People have a lot on their minds this time of year — presents to buy, meals to plan, trips to book. All the hustle and bustle of the holiday season can leave you, your wallet and your home vulnerable. These easy-to-follow tips can help keep this time of year merry and bright.
With the holidays fast approaching, this time of year has people spending like crazy both in stores and online. Whether you are swiping a credit card or paying in cash, keep yourself and your bank accounts safe.
First, keep the amount of available cash you have at a minimum or separate it into different pockets or locations on or about your person. This way all of it is not lost if your purse or wallet is misplaced or stolen.
If you can go without carrying a purse or wallet, do so; they are the prime targets of criminals in crowded shopping areas, transportation terminals, bus stops, on buses and other rapid transit.
Credit cards offer convenience and security, however, be sure to keep track of all cards and keep receipts to compare to your monthly statement. If you usually only check your statement once a month, that gives a credit card thief 30 days to wreak havoc on your account. Check your statement as frequently as you can. Specifically, keep an eye out for suspicious, small amounts. Many thieves may test your card by making easy-to-overlook purchases first. For a very interesting read on how the mind of a credit card thief works, check out this article, “Secrets of a Former Credit Card Thief.”
While it may be less crowded and more convenient to shop during evening hours, there are also additional potential risks involved. You should park in areas that have adequate lighting, keeping in mind this time of year the sun sets around 5 p.m. Also, consider shopping with someone instead of going alone. Most importantly, and I can’t stress this enough, remain aware of your surroundings at all times. Just because there are people around does not mean that you are safe. Always scan your immediate area and focus on your personal safety and the safety of those with you. Beware of strangers approaching you for any reason. At this time of year, con-artists may try various methods of distracting you with the intention of taking your money or belongings. Report suspicious people or activity to law enforcement immediately!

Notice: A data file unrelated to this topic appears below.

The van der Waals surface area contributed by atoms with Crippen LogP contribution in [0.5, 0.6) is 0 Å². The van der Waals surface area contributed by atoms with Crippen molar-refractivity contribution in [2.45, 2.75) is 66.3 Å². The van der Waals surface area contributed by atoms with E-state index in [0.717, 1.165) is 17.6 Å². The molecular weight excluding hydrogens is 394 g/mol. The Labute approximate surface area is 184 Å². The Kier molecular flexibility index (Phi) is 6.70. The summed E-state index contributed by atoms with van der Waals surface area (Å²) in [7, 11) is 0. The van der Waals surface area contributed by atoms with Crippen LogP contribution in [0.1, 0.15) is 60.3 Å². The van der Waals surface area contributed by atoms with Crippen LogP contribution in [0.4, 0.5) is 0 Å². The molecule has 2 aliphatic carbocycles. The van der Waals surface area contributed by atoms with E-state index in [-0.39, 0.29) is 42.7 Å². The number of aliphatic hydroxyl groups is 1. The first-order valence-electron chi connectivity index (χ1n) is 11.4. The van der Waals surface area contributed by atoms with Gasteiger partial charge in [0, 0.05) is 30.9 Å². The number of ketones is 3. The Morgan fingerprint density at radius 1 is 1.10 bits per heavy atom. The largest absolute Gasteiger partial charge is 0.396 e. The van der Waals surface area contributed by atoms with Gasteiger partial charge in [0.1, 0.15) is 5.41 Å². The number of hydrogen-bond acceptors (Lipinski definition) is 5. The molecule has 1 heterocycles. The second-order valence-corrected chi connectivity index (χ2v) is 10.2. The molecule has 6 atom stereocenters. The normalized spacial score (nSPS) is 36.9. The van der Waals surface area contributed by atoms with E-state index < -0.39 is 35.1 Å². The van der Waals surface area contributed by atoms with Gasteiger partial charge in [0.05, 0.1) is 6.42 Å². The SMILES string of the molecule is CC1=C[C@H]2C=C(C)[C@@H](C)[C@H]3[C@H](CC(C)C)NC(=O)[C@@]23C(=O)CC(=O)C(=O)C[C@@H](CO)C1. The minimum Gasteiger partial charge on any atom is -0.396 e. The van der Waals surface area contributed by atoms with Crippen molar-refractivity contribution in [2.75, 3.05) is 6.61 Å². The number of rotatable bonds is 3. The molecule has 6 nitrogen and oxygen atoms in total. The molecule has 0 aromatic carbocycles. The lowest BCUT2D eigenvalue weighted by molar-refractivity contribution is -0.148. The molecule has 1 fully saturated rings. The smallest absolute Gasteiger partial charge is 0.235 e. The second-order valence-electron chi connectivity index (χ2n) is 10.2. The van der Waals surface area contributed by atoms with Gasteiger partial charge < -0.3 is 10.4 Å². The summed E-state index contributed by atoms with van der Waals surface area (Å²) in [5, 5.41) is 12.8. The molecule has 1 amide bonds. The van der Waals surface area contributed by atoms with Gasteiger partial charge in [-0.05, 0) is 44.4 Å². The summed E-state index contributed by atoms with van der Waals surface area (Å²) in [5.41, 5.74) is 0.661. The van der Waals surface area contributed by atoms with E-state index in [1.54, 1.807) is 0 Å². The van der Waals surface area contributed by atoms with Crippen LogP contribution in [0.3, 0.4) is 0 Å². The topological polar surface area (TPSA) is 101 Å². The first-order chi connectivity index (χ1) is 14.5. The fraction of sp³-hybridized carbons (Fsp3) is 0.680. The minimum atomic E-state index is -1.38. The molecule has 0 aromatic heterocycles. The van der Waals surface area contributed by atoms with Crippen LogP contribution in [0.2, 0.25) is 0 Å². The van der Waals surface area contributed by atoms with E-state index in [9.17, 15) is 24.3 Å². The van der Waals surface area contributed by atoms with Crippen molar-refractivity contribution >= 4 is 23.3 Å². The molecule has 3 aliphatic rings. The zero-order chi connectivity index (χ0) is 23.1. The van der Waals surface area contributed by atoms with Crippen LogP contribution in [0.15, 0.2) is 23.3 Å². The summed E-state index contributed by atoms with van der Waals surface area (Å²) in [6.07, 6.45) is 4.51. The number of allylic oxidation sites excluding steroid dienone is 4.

If possible, leave small children at home with a trusted babysitter. If you have to bring the little ones with you, teach them to stay close to you at all times, to go to a store clerk or security guard to ask for help if they get separated from you and to tell you immediately if a stranger is bothering them.
Never allow children to make unaccompanied trips to the restroom or car. Make sure your child knows their full name, address and telephone number to give to the police or mall security.
When it’s time to head home, have your keys ready before getting to your car so you do not have to search for them while standing near it. However, don’t electronically unlock your vehicle until you are within close proximity of the vehicle and you can easily see it. This helps stop a thief from getting into the car and waiting to strike when you least expect it.
Keep a secure hold on your purse and shopping bags, do not put them down or on top of your car in order to open the door or trunk.
Before you head out of town, create an up-to-date home inventory including make, model, serial numbers, other detailed descriptions, and photographs of items of value (including jewelry). This inventory should be kept somewhere safe, out of the house. Valuable items, such as televisions, stereos, and computers should be inscribed with an identifying number unique to its owner, like the last four digits of your social security number, but do not use the entire number!
A vacant-looking house is a major vulnerability. At least two light timers should be set to turn the lights and TV on and off in a logical sequence when away for an extended time period to give the appearance that someone is home. Contact the Sterling Heights Police Department (586-446-2801) to request extra patrols of your residence while you are out of town. Let us know the dates you’ll be gone and if anyone has keys to your home.
Piles of newspapers, packages and mail, and unshoveled driveways are telltale signs no one has been home. Make arrangements with a trusted neighbor or friend to pick up the items, clear the snow, or stop your delivery services.
From the entire Sterling Heights Police Department, we wish you a happy, healthy and safe holiday season!